Each check that is performed increases the number of requests made, and the overall time of the audit. You can turn individual issues on or off based on your knowledge of an application's technologies. For example, if you know that an application does not use any LDAP, you can turn off LDAP injection. Or if you know which back-end database the application uses, you can turn off SQL injection detection methods that are specific to other database types.

Note

If any issues are enabled that are labeled "active", then Burp Scanner will send requests to the application designed to detect those issues. Depending on the issues selected, these requests might be reasonably viewed as malicious or might damage the application or its data.

Handling application errors during audit

These settings control how Burp Scanner handles application errors (connection failures and transmission timeouts) that arise during the audit phase of the scan.

You can configure the following options:

  • The number of consecutive failed audit checks before skipping the remaining checks in the current insertion point.
  • The number of consecutive failed insertion points before skipping the remaining insertion points and flagging the audit item as failed.
  • The number of consecutive failed audit items, or the overall percentage of failed audit items, before pausing the task.
  • The number of follow-up passes that are performed on completion of each audit phase, to retry failed operations.

You can leave any setting blank to disable it.

Insertion point types

These settings control how the Scanner places insertion points into each HTTP request that is audited.

Burp Scanner gives you fine-grained control over the placement of insertion points, and careful configuration of these options will let you tailor the audit to the nature of the application you are targeting. The configuration of insertion points also represents a trade-off between the speed and comprehensiveness of your scans.

The following categories of insertion point can be selected:

  • URL parameter values - Standard parameter values within the URL query string.
  • Body parameter values - Parameter values in the message body, including standard form-generated parameters, attributes of multipart-encoded parameters such as uploaded file names, XML parameter values and attributes, and JSON values.
  • Cookie values - The values of HTTP cookies.
  • Parameter name - The name of an arbitrarily added parameter. A URL parameter is always added, and a body parameter is also added to POST requests. Testing an added parameter name can often detect unusual bugs that are missed if only parameter values are tested.
  • HTTP headers - The values of the Referer and User-Agent headers. Testing these insertion points can often detect issues like SQL injection or persistent XSS within logging functionality.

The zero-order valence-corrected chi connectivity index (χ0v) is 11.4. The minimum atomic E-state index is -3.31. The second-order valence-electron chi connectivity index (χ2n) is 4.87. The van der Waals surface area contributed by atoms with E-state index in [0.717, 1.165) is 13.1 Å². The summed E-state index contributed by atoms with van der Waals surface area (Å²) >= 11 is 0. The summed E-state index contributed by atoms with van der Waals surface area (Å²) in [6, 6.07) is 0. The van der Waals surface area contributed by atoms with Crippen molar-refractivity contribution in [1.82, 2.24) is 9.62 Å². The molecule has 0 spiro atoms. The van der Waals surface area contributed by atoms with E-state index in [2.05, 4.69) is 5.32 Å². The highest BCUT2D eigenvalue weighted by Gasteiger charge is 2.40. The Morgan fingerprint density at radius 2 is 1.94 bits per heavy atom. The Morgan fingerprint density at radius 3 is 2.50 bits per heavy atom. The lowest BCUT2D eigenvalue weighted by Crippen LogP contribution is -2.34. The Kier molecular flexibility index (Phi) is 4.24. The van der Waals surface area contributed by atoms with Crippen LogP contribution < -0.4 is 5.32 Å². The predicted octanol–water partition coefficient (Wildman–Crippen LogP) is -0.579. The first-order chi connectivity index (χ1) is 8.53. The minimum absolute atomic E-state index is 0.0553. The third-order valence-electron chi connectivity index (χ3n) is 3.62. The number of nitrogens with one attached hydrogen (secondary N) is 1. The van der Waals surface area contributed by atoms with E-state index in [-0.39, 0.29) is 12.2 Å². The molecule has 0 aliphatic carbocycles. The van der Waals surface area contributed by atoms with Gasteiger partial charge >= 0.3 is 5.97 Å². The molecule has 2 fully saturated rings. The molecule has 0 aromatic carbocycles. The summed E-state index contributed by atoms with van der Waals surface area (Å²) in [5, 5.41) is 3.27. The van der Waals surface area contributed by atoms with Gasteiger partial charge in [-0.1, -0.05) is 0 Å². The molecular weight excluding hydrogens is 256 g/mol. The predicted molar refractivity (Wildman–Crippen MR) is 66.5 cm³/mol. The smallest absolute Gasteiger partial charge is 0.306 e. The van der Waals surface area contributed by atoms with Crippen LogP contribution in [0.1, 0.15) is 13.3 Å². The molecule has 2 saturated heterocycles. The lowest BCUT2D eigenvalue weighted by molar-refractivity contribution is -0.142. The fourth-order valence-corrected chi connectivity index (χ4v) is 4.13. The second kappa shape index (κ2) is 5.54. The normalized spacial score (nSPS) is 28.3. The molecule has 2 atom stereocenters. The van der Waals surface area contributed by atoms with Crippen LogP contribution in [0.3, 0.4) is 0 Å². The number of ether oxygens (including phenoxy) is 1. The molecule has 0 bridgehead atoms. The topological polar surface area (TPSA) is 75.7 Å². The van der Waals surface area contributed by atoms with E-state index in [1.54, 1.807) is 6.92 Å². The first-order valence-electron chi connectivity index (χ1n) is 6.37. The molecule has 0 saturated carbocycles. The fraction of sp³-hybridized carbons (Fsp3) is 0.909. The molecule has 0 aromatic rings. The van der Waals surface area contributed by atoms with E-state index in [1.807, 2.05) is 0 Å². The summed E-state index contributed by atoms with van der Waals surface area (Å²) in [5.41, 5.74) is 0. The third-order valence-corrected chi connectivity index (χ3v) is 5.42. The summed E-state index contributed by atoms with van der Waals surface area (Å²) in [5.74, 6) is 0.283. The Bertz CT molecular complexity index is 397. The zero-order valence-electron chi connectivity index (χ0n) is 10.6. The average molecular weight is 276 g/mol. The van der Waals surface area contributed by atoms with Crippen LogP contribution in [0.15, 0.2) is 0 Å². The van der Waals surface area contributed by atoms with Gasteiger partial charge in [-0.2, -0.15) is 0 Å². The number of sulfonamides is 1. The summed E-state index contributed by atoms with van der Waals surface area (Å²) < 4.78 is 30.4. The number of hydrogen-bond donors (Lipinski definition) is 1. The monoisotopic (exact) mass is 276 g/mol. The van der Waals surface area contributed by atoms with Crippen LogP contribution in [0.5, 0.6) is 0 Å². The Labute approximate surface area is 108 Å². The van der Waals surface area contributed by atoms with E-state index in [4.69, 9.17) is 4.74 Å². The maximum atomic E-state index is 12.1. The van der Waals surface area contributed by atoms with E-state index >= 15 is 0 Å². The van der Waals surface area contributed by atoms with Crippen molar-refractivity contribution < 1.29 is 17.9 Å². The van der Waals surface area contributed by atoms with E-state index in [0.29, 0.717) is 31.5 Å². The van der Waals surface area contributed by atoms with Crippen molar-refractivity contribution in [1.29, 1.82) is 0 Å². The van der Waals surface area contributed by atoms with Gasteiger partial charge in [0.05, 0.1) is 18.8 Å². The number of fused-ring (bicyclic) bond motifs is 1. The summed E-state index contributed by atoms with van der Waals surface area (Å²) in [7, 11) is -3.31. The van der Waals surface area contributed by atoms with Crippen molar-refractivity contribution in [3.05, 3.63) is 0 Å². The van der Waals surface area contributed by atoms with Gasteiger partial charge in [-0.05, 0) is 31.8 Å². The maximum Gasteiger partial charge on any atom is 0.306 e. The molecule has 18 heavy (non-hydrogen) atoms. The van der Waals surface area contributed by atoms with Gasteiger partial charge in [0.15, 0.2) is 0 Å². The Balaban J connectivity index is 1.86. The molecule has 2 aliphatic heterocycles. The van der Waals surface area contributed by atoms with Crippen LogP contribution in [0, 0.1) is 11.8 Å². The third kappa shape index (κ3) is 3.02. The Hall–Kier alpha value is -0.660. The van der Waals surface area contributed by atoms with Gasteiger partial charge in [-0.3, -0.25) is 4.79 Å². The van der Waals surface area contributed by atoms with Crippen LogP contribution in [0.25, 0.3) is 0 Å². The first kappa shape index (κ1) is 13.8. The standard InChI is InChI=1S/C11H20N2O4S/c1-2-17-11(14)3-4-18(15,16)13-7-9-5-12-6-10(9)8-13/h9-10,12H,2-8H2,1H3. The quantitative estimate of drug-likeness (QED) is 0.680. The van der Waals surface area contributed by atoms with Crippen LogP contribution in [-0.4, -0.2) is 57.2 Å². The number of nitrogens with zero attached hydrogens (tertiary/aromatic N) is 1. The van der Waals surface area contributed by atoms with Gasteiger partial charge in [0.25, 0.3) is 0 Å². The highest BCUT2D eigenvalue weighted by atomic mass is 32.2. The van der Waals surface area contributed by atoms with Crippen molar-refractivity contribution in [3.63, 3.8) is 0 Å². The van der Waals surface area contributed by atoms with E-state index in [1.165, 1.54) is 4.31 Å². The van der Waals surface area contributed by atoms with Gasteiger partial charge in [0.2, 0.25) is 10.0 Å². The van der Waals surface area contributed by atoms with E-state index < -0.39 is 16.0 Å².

• Entire body - The whole of the request body. This applies to requests with XML or JSON content in the request body.
  • URL path filename - The value of the filename part of the URL path (after the final path folder and before the query string).
  • URL path folders - The values of all folder tokens within the URL path (before the filename part).

Note

As well as letting Burp automatically assign insertion points, it is possible to fully customize these, so you can specify arbitrary locations within a request where attacks should be placed. To use this function, send the request to Intruder, use the payload positions tab to define the start and end of each insertion point in the usual way, and select the Intruder menu option "Audit defined insertion points". You can also specify custom insertion point locations programmatically using Burp Extender.

Modifying parameter locations options

These settings let you configure the Scanner to move parameters to other locations within the request, in addition to testing them in their original position. For example, you can move each URL parameter into the message body and retest it there. Or you can move each body parameter into a cookie and retest it there.

Moving parameters in this way can often bypass defensive filters. Many applications and application firewalls perform per-parameter input validation assuming that each parameter is in its expected location within the request. Moving the parameter to a different location can evade this validation. When the application code later retrieves the parameter to implement its main logic, it may do so using an API that is agnostic as to the parameter's location. If so, then moving the parameter may enable you to reach vulnerable code paths using input that would normally be filtered before being processed.

The following options are available for changing parameter locations:

  • URL to body
  • URL to cookie
  • Body to URL
  • Body to cookie
  • Cookie to URL
  • Cookie to body

Note that changing parameter locations results in many more scan requests, because each request parameter is effectively scanned multiple times.

Ignored insertion points

These settings let you specify request parameters for which Burp Scanner should skip certain audit checks. There are separate lists for skipping server-side injection checks (such as SQL injection) and for skipping all checks.